Minyan Peter, a former treasurer for a very large U.S. bank offered these thoughts on Any Credibility Left At Fitch?

To Mish’s piece this morning, for financial institutions being “on watch for possible
downgrade” has always been intended to enable banks and other financial institutions to get their liquidity houses in order and to allow for an orderly liquidation of commercial paper and long term debt by credit sensitive institutions, particularly money market funds.

Clearly Fitch and the other rating agencies are trying to enable the bond insurers to pursue capital raising alternatives before being forced to act.

Several weeks ago I wrote that the market is getting close to the point where the consequences of debt downgrades – particularly structured debt – by the rating agencies will create such a snowballing effect, as the repercussions flow across the financial services industry, that they are paralyzed – either on their own or by the regulators.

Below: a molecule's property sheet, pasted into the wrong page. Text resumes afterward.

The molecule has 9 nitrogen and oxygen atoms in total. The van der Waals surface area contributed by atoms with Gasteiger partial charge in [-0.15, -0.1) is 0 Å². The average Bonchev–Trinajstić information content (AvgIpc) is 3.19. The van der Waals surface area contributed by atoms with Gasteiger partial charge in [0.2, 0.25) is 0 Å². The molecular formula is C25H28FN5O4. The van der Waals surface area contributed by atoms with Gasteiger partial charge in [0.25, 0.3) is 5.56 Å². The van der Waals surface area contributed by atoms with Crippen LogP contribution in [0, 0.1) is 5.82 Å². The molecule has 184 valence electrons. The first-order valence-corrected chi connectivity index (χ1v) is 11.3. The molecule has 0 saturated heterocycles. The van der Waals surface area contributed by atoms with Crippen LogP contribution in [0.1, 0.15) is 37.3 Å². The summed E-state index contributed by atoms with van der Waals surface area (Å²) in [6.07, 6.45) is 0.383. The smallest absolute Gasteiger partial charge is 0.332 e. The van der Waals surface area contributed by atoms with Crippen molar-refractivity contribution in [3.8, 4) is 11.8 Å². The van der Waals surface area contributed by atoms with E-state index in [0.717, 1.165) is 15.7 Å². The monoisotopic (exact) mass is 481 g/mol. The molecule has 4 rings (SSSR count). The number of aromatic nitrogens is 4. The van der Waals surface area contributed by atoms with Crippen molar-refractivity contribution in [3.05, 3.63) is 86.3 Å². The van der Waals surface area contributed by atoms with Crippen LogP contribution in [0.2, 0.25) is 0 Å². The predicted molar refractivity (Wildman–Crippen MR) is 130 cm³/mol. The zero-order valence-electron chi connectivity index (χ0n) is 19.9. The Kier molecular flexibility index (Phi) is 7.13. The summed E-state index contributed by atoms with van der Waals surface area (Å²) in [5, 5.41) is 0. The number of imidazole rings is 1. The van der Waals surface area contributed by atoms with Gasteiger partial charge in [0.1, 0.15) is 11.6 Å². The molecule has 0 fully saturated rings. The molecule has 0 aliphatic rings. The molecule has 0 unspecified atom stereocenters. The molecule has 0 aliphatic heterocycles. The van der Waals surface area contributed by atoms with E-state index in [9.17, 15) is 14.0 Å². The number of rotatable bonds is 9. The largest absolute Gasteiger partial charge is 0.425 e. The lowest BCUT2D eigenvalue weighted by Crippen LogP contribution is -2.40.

While we are not there yet, it is certainly not hard to see how we could quickly get
there.

The article to which Peter refers is called The Ripple Effect of Collateralized Debt Downgrades. It is well worth the read.

Here is a comment on Fitch from my friend Heinz:

Fitch may think it can ‘save’ the guarantors and all they guarantee by delaying downgrade action, but the market tells us already that these companies are junk. Eventually, growing losses will force Fitch to downgrade, like it or not. Note that Fitch is opening itself up to a plethora of law suits if it fails to downgrade in spite of glaring evidence.

The lawsuits are all but guaranteed given Fitch is explicitly admitting that it is making rating decisions not on merit alone, but on perceived implications of what a rating change might do to the company being rated.

Mike Shedlock / Mish
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